Is Physical Therapy the Key to Ending Opioid Dependence

Addiction is a very interesting condition in a number of ways. This is largely due to the fact that each case is unique in many different ways, which means that there is no uniform or standard treatment for it. Sure, there are therapies and methods that tend to have higher success rates than others, but there is no sole form of treatment that is best for every person. Because of this, many different forms of addiction treatment have been created over the years in attempts to find a better or more successful form, as well as treat those that may not respond to other forms of treatment. But, it has also led to other types of already existing methods being applied unconventionally to addiction treatment. In some cases, the results can tend to be a bit lackluster, but in other cases, they can actually be quite beneficial. One method that has been being applied more recently in the realm of addiction treatment is physical therapy.

Physical Therapy

Sure, it may sound a bit odd to apply physical therapy in treating addiction, but let’s take a look at some factors here. First off, the damage that addiction can do to an individual’s body can be quite widespread, especially with substances like opioids. The frequent introduction of opioids can begin to cause organ damage and less than ideal functioning in various areas of the body. Of course, physical therapy may not be able to address organ damage, but it can help in other areas. Opioid dependence can lead to the body regressing in many ways. The person can begin to feel sluggish, lethargic, and their coordination may be decreased. A body in this type of condition can contribute to a vicious circle. They are having issues and feeling terrible as a result of their use, and yet they may continue to use as a way to feel somewhat better. So, to some degree, could help to restore their body to a better state decrease their chances of falling back into opioids? Well, it sure can’t hurt and has actually shown to be quite beneficial.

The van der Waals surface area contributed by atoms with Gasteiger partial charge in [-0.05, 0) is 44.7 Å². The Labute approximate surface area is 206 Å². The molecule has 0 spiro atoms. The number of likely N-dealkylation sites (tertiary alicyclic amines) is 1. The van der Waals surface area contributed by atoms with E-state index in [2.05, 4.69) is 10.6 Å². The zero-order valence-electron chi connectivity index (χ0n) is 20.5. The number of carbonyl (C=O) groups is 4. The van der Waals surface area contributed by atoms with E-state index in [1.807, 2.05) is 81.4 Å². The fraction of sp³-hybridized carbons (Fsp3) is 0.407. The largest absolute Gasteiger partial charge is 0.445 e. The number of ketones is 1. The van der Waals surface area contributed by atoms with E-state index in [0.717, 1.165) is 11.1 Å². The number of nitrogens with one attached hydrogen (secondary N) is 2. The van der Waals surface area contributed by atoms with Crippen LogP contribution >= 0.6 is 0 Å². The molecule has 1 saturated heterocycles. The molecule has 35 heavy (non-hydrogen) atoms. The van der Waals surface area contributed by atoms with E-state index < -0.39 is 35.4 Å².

Handling Opioid Dependence

When an addict begins their path of recovery, it will traditionally involve detoxification to handle their opioid dependence. This can be an extremely difficult period, as opioid dependence can bring numerous accompanying withdrawal symptoms as they are detoxing. During this period, they are likely going to be struggling with various pains and ailments. This is where they may first begin to truly realize the extent that opioids have affected their body. And even more so when they have finished detox and still find themselves in a pretty frail state.

Upon completing detox and realizing the state of their body, this is where they could begin physical therapy in conjunction with any other treatment necessary. This way, they can begin to build their muscles and physical health back up. Physical therapy and exercise, of course, benefit the individual physically, but it can actually benefit them mentally as well. First off, physical activity like this produces endorphins, which provide positive biochemical stimulation. In addition, when they begin to get their strength and health more into order, they will begin to feel better about themselves, and this can likely improve their mental state. After all, we all feel brighter when we are in better health, and generally feel miserable when we are sick. Plus, exercise, in general, has shown to greatly improve one’s overall mental state and happiness. If we continue to see these kinds of benefits, physical therapy very well may become a more prominently used coinciding treatment for addiction.

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